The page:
Meanwhile, Musche defended the town’s handling of the Pauline Haass land.

"Every nickel of the Haass estate has gone to fund the Pauline Haass (library)," he said.

In recent months the Haass estate has been at the center of a dispute library officials have attempted to straighten out.

Late last year the Library Board voted to obtain a new legal opinion on whether the Library Board or Town Board should control proceeds from the Haass bequest. Both boards obtained attorneys’ opinions in 1997, and those opinions had opposing viewpoints.

Both sides said they believe the money should be spent on the library. However, the dispute centers on which agency — the town or library — should be in control of proceeds from the Haass bequest.

‘Ahead of her time’

Ruth Craine Lembke, who was born May 13, 1910, was a teacher at Roosevelt School in Wauwatosa for most of her career.

She and Emil Lembke, who died in 1984, lived in Milwaukee but visited his family’s property on weekends, where they strolled the farm fields and watched the cows.

Ruth Lembke was active in many organizations. She volunteered at a food pantry in Sussex and was a member of the Wauwatosa Women’s Club. She also was a pilot in the Civil Air Patrol.

Eileen Collins of Milwaukee, a cousin of Ruth Lembke’s, said she was an adventurer who flew a plane when few women did.

"She was way ahead of her time. When she wanted to do something, she went ahead and did it," Collins said.

In retirement, the Lembkes moved to the Lisbon property permanently, and Ruth Lembke grew attached to the many cats, raccoons and deer there, leaving them food and drink in pans outside the farmhouse.

Cats inspired book

The cats were the main focus of the book she wrote, "Calico’s Country Cats," which was published in 1982.

She wrote: "Even though we spent hundreds of hours and thousands of dollars on cats during the sixteen years we have been part of their community, every minute and every dollar has been worth it."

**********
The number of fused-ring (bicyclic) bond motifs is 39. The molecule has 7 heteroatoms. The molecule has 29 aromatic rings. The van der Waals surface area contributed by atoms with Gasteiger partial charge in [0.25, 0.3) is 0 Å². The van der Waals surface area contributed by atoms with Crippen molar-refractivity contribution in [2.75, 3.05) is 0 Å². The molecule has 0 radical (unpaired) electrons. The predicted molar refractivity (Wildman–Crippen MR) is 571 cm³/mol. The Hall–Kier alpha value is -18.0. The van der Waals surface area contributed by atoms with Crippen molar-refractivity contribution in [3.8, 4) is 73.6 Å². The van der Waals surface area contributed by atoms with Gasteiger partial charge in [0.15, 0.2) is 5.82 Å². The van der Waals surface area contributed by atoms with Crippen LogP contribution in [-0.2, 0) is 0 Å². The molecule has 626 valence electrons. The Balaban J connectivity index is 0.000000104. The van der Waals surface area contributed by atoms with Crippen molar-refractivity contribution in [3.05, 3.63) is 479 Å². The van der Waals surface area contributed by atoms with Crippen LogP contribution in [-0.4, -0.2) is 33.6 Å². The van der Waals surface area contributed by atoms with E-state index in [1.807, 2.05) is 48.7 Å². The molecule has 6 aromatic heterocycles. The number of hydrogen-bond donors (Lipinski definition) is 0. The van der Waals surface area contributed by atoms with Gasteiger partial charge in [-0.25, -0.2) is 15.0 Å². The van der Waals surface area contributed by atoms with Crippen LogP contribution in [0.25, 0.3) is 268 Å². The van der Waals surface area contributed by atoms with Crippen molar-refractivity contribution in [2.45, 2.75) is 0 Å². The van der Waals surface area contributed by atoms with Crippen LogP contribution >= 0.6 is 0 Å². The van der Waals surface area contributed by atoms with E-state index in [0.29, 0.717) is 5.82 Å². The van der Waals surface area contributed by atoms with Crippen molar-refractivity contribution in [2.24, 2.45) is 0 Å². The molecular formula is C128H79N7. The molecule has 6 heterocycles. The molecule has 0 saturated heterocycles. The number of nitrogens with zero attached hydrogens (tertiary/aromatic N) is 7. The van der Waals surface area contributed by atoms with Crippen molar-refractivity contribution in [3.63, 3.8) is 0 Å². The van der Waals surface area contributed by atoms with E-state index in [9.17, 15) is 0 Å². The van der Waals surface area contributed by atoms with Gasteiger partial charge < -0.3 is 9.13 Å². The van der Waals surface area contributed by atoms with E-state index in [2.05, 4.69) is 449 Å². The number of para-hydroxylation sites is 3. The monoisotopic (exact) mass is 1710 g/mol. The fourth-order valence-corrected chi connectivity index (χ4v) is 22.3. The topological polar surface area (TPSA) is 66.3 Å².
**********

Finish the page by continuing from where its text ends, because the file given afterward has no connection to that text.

Basting remembered Lembke as a kind person who gave selflessly.

"She lived by that golden rule. She never said anything bad to anybody and never did anything bad to anybody," Basting said. "She did things without wanting anything back."

In her revised will, Lembke says Basting also wants to make sure her property doesn’t get developed.

"Ruth Ann Basting understands and shares my very strong desire to see my land remain in as much a natural state as possible," Ruth Lembke wrote.

Currently, Basting said, the portion of the property that’s farmland is leased to a farmer, who will be able to farm there as long as he wants. The entire parcel is assessed at $124,800.

However, she has yet to decide what to do with the land in future years.

"I want to make the right decision," she said.

Some options include creating soccer fields on the property or turning it over to a conservancy group to preserve, she said.

That second option is favorable to Gennrich.

"It does sound like a property that would be worth protecting," Gennrich said, adding that the county lists a portion of the land as an isolated natural resource area.

But whichever route Basting takes, she promises to do as Lembke’s will says.

"She knows I’ll do what she wants," she said. "I want to keep it natural, too, like she wanted it."

Copyright 2006, Journal Sentinel Inc. All rights reserved.

LAUREL WALKER IN MY OPINION - Couple stacks up among library backers

Milwaukee Journal Sentinel (WI) - Sunday, March 30, 2008
Author: LAUREL WALKER, Staff: Milwaukee Journal Sentinel

It takes stand-up people to move a community and its institutions forward.

People like Len and Jane Anhalt, longtime Lisbon residents whose example should encourage others to sit up, take notice and, perhaps, stand up, too.

For Len, 81, and Jane, 76, it’s payback time — in both money and fund-raising muscle — for the four decades they have enjoyed in the Lisbon-Sussex area.

The couple are cheerleaders for community giving of all kinds. But closest to their hearts is the cause of the local library, now within walking distance of the Sussex condo they moved into just last December.

I understand. Libraries inspire me, too, like the cheerful Pauline Haass Public Library on Main St. in Sussex, dressed up inside with terrific student artwork when I met the Anhalts there recently.